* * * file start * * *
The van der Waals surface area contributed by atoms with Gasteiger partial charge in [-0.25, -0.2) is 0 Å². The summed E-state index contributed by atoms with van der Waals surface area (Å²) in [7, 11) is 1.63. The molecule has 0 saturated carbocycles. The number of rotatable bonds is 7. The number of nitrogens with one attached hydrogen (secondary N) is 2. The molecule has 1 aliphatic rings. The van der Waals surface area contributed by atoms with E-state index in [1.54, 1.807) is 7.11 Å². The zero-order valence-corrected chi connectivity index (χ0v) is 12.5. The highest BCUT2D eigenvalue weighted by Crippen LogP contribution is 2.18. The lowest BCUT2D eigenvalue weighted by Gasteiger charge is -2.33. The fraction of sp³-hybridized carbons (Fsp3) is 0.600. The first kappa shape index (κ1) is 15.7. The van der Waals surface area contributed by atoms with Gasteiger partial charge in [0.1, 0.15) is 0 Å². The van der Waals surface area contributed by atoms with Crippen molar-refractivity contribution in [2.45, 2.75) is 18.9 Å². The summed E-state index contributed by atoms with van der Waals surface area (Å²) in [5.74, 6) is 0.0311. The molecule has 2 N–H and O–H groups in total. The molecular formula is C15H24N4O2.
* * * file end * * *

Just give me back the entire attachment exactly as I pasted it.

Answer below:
The van der Waals surface area contributed by atoms with Gasteiger partial charge in [-0.25, -0.2) is 0 Å². The summed E-state index contributed by atoms with van der Waals surface area (Å²) in [7, 11) is 1.63. The molecule has 0 saturated carbocycles. The number of rotatable bonds is 7. The number of nitrogens with one attached hydrogen (secondary N) is 2. The molecule has 1 aliphatic rings. The van der Waals surface area contributed by atoms with E-state index in [1.54, 1.807) is 7.11 Å². The zero-order valence-corrected chi connectivity index (χ0v) is 12.5. The highest BCUT2D eigenvalue weighted by Crippen LogP contribution is 2.18. The lowest BCUT2D eigenvalue weighted by Gasteiger charge is -2.33. The fraction of sp³-hybridized carbons (Fsp3) is 0.600. The first kappa shape index (κ1) is 15.7. The van der Waals surface area contributed by atoms with Gasteiger partial charge in [0.1, 0.15) is 0 Å². The van der Waals surface area contributed by atoms with Crippen molar-refractivity contribution in [2.45, 2.75) is 18.9 Å². The summed E-state index contributed by atoms with van der Waals surface area (Å²) in [5.74, 6) is 0.0311. The molecule has 2 N–H and O–H groups in total. The molecular formula is C15H24N4O2.